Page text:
The Last Exorcism: Part II Director Headed To Different Dimensions In Thriller Pivot

By Nick Venable | 6 years ago

last exorcism 2I doubt I’ll find any contrarians arguing that The Last Exorcism: Part II isn’t one of the dumbest and most oxymoronic film titles in cinema’s history, to say nothing of the actual film itself. But I guess we can’t lay all that blame at the feet of director Ed Gass-Donnelly, who was simply trying to document what was presumably the actual last exorcism. (Except for all those other movies about exorcisms.) Gass-Donnelly is headed in a different direction for his fourth feature, a sci-fi thriller called Pivot.

Leaving the world of demons and religion behind, Gass-Donnelly will also be writing Pivot, which sounds like it might straddle the line of coherent storytelling. The titular verb refers to jumping in between parallel universes — something we’re all very familiar with — and the scientist who invents a device that allows him to do just that. Problems arise when his wife is killed, which means if the scientist wants to be with her again, he has to head to a different universe where she’s alive and then kill the parallel version of himself. Where’s TimeCop when you need him?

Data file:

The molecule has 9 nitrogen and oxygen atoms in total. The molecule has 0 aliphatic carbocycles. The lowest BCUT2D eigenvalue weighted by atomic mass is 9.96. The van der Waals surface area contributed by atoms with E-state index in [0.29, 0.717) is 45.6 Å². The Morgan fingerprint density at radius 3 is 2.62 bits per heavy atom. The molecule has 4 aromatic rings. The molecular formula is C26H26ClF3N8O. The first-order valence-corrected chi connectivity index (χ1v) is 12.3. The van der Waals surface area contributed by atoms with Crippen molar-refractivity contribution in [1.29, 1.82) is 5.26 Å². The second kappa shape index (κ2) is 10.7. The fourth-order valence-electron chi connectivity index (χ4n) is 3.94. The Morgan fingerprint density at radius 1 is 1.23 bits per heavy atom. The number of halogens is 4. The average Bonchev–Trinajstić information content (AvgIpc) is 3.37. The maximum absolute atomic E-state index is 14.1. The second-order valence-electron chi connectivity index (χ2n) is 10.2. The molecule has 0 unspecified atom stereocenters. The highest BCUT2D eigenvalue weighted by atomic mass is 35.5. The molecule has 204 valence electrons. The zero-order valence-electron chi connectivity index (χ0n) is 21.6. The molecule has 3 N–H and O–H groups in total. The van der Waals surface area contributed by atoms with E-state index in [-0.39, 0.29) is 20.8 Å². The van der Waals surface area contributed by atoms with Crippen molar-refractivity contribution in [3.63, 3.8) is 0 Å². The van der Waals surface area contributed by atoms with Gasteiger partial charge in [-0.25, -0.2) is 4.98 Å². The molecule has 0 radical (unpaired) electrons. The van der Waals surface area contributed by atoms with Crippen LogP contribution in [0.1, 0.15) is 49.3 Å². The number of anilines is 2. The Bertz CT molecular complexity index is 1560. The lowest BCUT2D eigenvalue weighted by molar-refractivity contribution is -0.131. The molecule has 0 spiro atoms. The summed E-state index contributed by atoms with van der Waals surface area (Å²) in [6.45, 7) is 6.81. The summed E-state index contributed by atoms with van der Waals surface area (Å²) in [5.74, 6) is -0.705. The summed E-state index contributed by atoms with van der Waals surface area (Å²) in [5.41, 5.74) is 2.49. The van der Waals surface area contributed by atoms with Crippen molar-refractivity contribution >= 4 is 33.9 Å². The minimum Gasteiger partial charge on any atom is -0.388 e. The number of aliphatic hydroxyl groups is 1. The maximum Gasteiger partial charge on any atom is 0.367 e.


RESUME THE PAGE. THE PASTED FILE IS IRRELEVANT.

“A high-quality concept like Pivot is exactly the type of project we were looking for,” said producers Jim Seibel and Bill Johnson, co-owners of Lotus Entertainment, the same company responsible for the beyond-boring adaptation The Host and the upcoming “Arnold Schwarzenegger raises a zombie” flick Maggie. They’re also behind Craig Zobel’s upcoming post-apocalyptic thriller Z for Zachariah with Chris Pine. These are guys who know high concepts when they’re transported to different universes and shown them. Executive producing will be Lotus’ D.J. Gugenheim and Ara Keshishian.

Hailing from Canada, Gass-Donnelly is also known for his theater work, though the previously mentioned horror sequel is definitely his biggest project to date. He has a handful of short films behind him, as well as his multi-storyline debut, 2007’s This Beautiful City. My favorite of his three films, however, is 2010’s Small Town Murder Songs, which follows Peter Stormare as a police chief in a Mennonite community in Ontario who is investigating the town’s first ever murder. At only 75 minutes long, it’s quite a ride into darkness. Check out the trailer below.

There’s no telling when this project will get off the ground, as Gass-Donnelly obviously has yet to produce a script for it. Here’s hoping Lotus pulls some strings to get a couple of familiar faces in the lead roles.

Leave A Comment With: